Nowhere, really. But that's the problem. Federer has hardly played badly this season, reaching four semifinals and one final and losing only two matches to players not named Nadal or Novak Djokovic. But unlike Nadal last year and Djokovic this year, he has not made significant improvements either, standing still while his two younger rivals have moved to center stage. In the past two months, the Nadal-Djokovic battle has taken over the game, and Federer -- along with everyone else -- has become an afterthought in the French Open conversation.
Can he be completely counted out? Not surprisingly, Federer would be the first to say no. "Now Rafa and Novak are going to be big favorites for the French Open, myself as well, Robin Soderling -- you can't count him out after back-to-back finals the last couple of years," Federer said in a television interview in Rome last week. "Then you'll always have other tough guys like David Ferrer, other Spaniards, who you can never count out. But I think it's shaping up to look that way, and whoever makes a run here (Andy Murray and Richard Gasquet?), you can also put them in as a dark horse.
"I think I've played well enough over the last nine months and also the last couple of weeks to show I can do it at the French Open. I've won that tournament already, which is a huge benefit I think in terms of experience and so forth. And physically and mentally I'm really happy with where I'm at."
The difference is that the once-dominant Swiss is no longer automatically a favorite. Federer has put in the work over the past year to meet the challenges posed by Nadal and Djokovic, hiring Paul Annacone last summer and working on subtle changes that create more opportunities for attack. But despite a good run indoors last fall, he has not returned to the point when his everyday level is enough to sweep him into the final round at most events. Now, he is in the same position most top players are in for most of their careers -- he needs both good play and a bit of good luck to win. Welcome back to earth, Mr. Federer.
This is magnified at the French Open, the Grand Slam that has always been his biggest challenge -- in contrast to his multiple wins at all the other majors, he has won this one only once, in 2009. As the gap with the rest of the field closes, Federer is becoming increasingly conscious about court conditions, feeling at a disadvantage when the surface or weather slows play. And while he continues to remain remarkably injury-free, the 29-year-old is more prone to aches and pains over the course of an event, such as the arm pain he felt during Madrid. There are growing calls for him to explore new technology -- he last changed frames in 2002 -- but for now, he remains convinced that his current equipment is best.
But at the same time, big events remain within his grasp. No one can match his experience and very few possess his knowledge of the game and its players. His fitness and movement are still exceptional, and he can recover better at Grand Slams because of the day off between matches. And while there are a few more mental lapses now -- remember all those losses from match point up last year? -- he is still a dogged competitor.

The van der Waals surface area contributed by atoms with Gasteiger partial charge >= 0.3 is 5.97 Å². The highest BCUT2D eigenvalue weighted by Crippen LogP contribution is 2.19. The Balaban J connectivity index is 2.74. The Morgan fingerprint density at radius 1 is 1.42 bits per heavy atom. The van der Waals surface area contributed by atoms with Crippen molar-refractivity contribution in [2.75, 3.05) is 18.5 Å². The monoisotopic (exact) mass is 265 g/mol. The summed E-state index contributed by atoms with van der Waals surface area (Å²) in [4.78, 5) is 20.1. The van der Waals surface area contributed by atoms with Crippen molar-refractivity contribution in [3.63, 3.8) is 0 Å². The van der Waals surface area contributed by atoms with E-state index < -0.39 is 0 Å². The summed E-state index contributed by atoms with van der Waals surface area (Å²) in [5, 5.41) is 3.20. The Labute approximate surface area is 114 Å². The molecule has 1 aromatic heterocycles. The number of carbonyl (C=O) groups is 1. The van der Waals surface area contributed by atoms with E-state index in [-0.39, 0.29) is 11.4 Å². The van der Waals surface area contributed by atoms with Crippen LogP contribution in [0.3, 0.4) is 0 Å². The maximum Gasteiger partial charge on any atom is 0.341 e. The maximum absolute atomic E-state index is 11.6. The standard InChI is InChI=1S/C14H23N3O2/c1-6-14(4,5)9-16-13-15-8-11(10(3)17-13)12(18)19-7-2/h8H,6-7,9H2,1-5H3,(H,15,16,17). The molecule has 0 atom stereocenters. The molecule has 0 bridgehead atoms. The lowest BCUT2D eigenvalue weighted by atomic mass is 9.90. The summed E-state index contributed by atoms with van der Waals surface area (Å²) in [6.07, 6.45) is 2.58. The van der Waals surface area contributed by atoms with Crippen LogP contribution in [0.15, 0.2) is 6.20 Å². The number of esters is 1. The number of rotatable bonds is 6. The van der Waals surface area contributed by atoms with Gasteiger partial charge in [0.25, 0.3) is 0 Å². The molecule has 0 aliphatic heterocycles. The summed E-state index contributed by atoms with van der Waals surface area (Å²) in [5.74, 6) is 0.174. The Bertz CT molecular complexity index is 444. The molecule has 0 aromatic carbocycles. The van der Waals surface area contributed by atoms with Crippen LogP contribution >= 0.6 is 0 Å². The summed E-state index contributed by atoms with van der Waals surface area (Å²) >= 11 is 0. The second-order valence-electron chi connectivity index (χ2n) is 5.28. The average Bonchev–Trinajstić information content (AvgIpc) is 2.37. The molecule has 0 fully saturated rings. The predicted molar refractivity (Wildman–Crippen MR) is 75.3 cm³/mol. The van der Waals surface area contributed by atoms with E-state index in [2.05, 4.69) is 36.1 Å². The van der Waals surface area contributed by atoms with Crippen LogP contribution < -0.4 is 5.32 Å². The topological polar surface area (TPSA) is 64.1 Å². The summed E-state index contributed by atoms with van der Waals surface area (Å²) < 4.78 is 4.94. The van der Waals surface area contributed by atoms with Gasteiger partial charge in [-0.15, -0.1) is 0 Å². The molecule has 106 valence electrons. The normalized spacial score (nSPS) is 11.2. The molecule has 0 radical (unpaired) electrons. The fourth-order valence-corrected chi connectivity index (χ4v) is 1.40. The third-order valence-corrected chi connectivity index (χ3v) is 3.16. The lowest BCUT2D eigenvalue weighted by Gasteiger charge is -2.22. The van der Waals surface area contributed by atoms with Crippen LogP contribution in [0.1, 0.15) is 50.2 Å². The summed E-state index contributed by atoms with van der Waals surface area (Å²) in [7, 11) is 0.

A few recent matches have revealed Federer's state of flux. Against hometown darling Feliciano Lopez in Madrid, Federer fell behind 5-2 in a final-set tiebreaker. But when the talented but unreliable Spaniard missed an overhead on the next point, Federer pounced. He took a set off Nadal in the semifinals, but struggled when Nadal picked up his play. In Rome, Federer outcompeted Jo-Wilfried Tsonga easily in his opening round but fell a bit short in the quarterfinals when Tsonga's compatriot, Richard Gasquet, refused to fold as expected. One-time Federer coach Jose Higueras once remarked that his former pupil's big strength was his ability to remain calm and confident at big moments. A few losses could shake that inner cool, Higueras remarked, but an inspiring victory could bring it back quickly.
So if he cannot be counted out, where does Federer actually stand going into the second major of the season? Ahead of most of the field, and even or a little ahead of other second-string contenders like Ferrer, Soderling, Murray & Co. But at the same time, a definite underdog against the likes of Nadal and Djokovic.
The one advantage he does have is that he will be a little fresher than either of those two. It makes him a little more upbeat about his prospects. "I'll definitely be happy to take two, three, four days off, whatever it takes to feel completely mentally and physically fresh for the French Open," Federer said after his Rome loss to Gasquet. "I've got plenty of time now, and I'll practice very hard once I get to Paris, and that's the plan. It's been the same the last few years, and this time around, I've got a few more days off, which is maybe not a bad thing."
On Tuesday, he was practicing on Court Philippe Chartrier against another wayward French talent, Gael Monfils. A 16-time Grand Slam champion, but for now, just one of the many outsiders trying to get a look in at this year's French Open.
Kamakshi Tandon is a freelance tennis writer for ESPN.com.